• [Number-of-references] 46
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27. Le Brun Keris Y, Jouk PS, Saada-Sebag G, Roux JJ, Mattei B, Bagait L, Paoloni-Giacobino A, Grandchamp B, Soufir N, Lespinasse J: Prenatal manifestation in a family affected by nevoid basal cell carcinoma syndrome. Eur J Med Genet; 2008 Sep-Oct;51(5):472-8
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  • [Title] Prenatal manifestation in a family affected by nevoid basal cell carcinoma syndrome.
  • We report here a three generations family with nevoid basal cell carcinoma syndrome (NBCCS) in which the diagnosis was made only after a second trimester of pregnancy ultrasonography revealing fetal cranio-cerebral malformations.
  • MC1R gene sequencing identified in two NBCCS patients affected by multiple basal cell carcinomas a functional MC1R variant, D294H, previously shown to be associated with skin cancer risk.
  • This variant was absent in the NBCCS patient that did not develop basal cell carcinomas, suggesting that this variant could have favored the development of skin cancers, in patients carrying the PTCH1 mutation.
  • [MeSH-major] Basal Cell Nevus Syndrome / genetics
  • [MeSH-minor] Corpus Callosum / pathology. Craniofacial Abnormalities / diagnosis. Craniofacial Abnormalities / genetics. Exons. Family Health. Female. Gene Deletion. Humans. Mutation. Patched Receptors. Patched-1 Receptor. Pedigree. Pregnancy. Prenatal Diagnosis. Receptor, Melanocortin, Type 1 / genetics. Receptors, Cell Surface / genetics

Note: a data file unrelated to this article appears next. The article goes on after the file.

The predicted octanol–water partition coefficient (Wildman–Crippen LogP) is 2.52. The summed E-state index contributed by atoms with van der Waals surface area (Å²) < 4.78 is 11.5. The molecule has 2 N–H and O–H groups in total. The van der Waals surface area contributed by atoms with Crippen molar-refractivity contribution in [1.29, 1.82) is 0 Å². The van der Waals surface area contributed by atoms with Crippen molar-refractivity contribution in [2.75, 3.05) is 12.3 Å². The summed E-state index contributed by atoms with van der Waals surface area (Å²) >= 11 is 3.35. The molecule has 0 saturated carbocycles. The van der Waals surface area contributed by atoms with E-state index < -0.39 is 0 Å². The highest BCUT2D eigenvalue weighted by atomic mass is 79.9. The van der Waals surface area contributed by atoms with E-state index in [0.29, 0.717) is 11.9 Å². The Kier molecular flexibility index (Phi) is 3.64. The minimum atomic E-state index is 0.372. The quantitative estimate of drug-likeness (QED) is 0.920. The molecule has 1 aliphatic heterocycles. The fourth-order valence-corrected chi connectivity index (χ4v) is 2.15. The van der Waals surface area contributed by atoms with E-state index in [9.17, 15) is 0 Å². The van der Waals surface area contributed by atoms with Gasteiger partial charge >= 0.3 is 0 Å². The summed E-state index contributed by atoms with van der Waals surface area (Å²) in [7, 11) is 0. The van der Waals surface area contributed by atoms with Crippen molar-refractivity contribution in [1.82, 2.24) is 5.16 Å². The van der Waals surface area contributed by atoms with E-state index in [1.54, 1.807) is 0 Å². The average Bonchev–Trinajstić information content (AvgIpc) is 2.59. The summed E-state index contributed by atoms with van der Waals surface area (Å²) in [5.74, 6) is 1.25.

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  • (PMID = 18539553.001).
  • [ISSN] 1769-7212
  • [Journal-full-title] European journal of medical genetics
  • [ISO-abbreviation] Eur J Med Genet
  • [Language] eng
  • [Publication-type] Case Reports; Journal Article
  • [Publication-country] Netherlands
  • [Chemical-registry-number] 0 / PTCH protein, human; 0 / Patched Receptors; 0 / Patched-1 Receptor; 0 / Receptor, Melanocortin, Type 1; 0 / Receptors, Cell Surface
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28. Ali S, Heathcote DA, Kroll SH, Jogalekar AS, Scheiper B, Patel H, Brackow J, Siwicka A, Fuchter MJ, Periyasamy M, Tolhurst RS, Kanneganti SK, Snyder JP, Liotta DC, Aboagye EO, Barrett AG, Coombes RC: The development of a selective cyclin-dependent kinase inhibitor that shows antitumor activity. Cancer Res; 2009 Aug 01;69(15):6208-15
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  • [Title] The development of a selective cyclin-dependent kinase inhibitor that shows antitumor activity.
  • Normal progression through the cell cycle requires the sequential action of cyclin-dependent kinases CDK1, CDK2, CDK4, and CDK6.
  • Direct or indirect deregulation of CDK activity is a feature of almost all cancers and has led to the development of CDK inhibitors as anticancer agents.
  • The CDK-activating kinase (CAK) plays a critical role in regulating cell cycle by mediating the activating phosphorylation of CDK1, CDK2, CDK4, and CDK6.